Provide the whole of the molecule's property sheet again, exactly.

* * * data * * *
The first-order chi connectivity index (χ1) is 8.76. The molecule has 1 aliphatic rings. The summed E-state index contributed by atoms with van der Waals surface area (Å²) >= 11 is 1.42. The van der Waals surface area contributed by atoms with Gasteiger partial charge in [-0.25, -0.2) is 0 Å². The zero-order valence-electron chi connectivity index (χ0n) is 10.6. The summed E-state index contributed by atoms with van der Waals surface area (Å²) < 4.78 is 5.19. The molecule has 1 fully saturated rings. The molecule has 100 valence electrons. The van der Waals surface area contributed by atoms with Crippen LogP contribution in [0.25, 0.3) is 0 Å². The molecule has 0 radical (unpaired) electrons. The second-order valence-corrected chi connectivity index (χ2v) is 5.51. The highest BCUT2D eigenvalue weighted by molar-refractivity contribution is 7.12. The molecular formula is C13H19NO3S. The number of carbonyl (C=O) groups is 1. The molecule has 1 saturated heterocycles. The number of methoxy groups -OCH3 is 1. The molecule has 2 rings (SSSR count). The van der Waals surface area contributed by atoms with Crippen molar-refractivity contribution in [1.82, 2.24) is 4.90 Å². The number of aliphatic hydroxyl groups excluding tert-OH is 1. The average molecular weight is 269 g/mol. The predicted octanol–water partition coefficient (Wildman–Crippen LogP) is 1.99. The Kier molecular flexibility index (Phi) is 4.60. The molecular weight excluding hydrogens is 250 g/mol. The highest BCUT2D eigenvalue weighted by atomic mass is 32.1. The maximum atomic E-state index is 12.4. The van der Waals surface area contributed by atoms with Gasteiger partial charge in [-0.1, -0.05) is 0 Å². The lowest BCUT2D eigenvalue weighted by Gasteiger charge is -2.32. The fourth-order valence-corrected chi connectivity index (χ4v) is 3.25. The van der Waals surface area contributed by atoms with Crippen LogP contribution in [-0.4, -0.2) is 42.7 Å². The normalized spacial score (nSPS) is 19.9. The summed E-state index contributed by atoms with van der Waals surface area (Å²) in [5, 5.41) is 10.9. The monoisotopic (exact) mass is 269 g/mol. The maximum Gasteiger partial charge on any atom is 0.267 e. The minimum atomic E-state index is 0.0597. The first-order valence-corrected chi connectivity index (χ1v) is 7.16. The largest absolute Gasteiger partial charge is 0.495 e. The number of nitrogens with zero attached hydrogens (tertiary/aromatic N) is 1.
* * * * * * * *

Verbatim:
The first-order chi connectivity index (χ1) is 8.76. The molecule has 1 aliphatic rings. The summed E-state index contributed by atoms with van der Waals surface area (Å²) >= 11 is 1.42. The van der Waals surface area contributed by atoms with Gasteiger partial charge in [-0.25, -0.2) is 0 Å². The zero-order valence-electron chi connectivity index (χ0n) is 10.6. The summed E-state index contributed by atoms with van der Waals surface area (Å²) < 4.78 is 5.19. The molecule has 1 fully saturated rings. The molecule has 100 valence electrons. The van der Waals surface area contributed by atoms with Crippen LogP contribution in [0.25, 0.3) is 0 Å². The molecule has 0 radical (unpaired) electrons. The second-order valence-corrected chi connectivity index (χ2v) is 5.51. The highest BCUT2D eigenvalue weighted by molar-refractivity contribution is 7.12. The molecular formula is C13H19NO3S. The number of carbonyl (C=O) groups is 1. The molecule has 1 saturated heterocycles. The number of methoxy groups -OCH3 is 1. The molecule has 2 rings (SSSR count). The van der Waals surface area contributed by atoms with Crippen molar-refractivity contribution in [1.82, 2.24) is 4.90 Å². The number of aliphatic hydroxyl groups excluding tert-OH is 1. The average molecular weight is 269 g/mol. The predicted octanol–water partition coefficient (Wildman–Crippen LogP) is 1.99. The Kier molecular flexibility index (Phi) is 4.60. The molecular weight excluding hydrogens is 250 g/mol. The highest BCUT2D eigenvalue weighted by atomic mass is 32.1. The maximum atomic E-state index is 12.4. The van der Waals surface area contributed by atoms with Gasteiger partial charge in [-0.1, -0.05) is 0 Å². The lowest BCUT2D eigenvalue weighted by Gasteiger charge is -2.32. The fourth-order valence-corrected chi connectivity index (χ4v) is 3.25. The van der Waals surface area contributed by atoms with Crippen LogP contribution in [-0.4, -0.2) is 42.7 Å². The normalized spacial score (nSPS) is 19.9. The summed E-state index contributed by atoms with van der Waals surface area (Å²) in [5, 5.41) is 10.9. The monoisotopic (exact) mass is 269 g/mol. The maximum Gasteiger partial charge on any atom is 0.267 e. The minimum atomic E-state index is 0.0597. The first-order valence-corrected chi connectivity index (χ1v) is 7.16. The largest absolute Gasteiger partial charge is 0.495 e. The number of nitrogens with zero attached hydrogens (tertiary/aromatic N) is 1.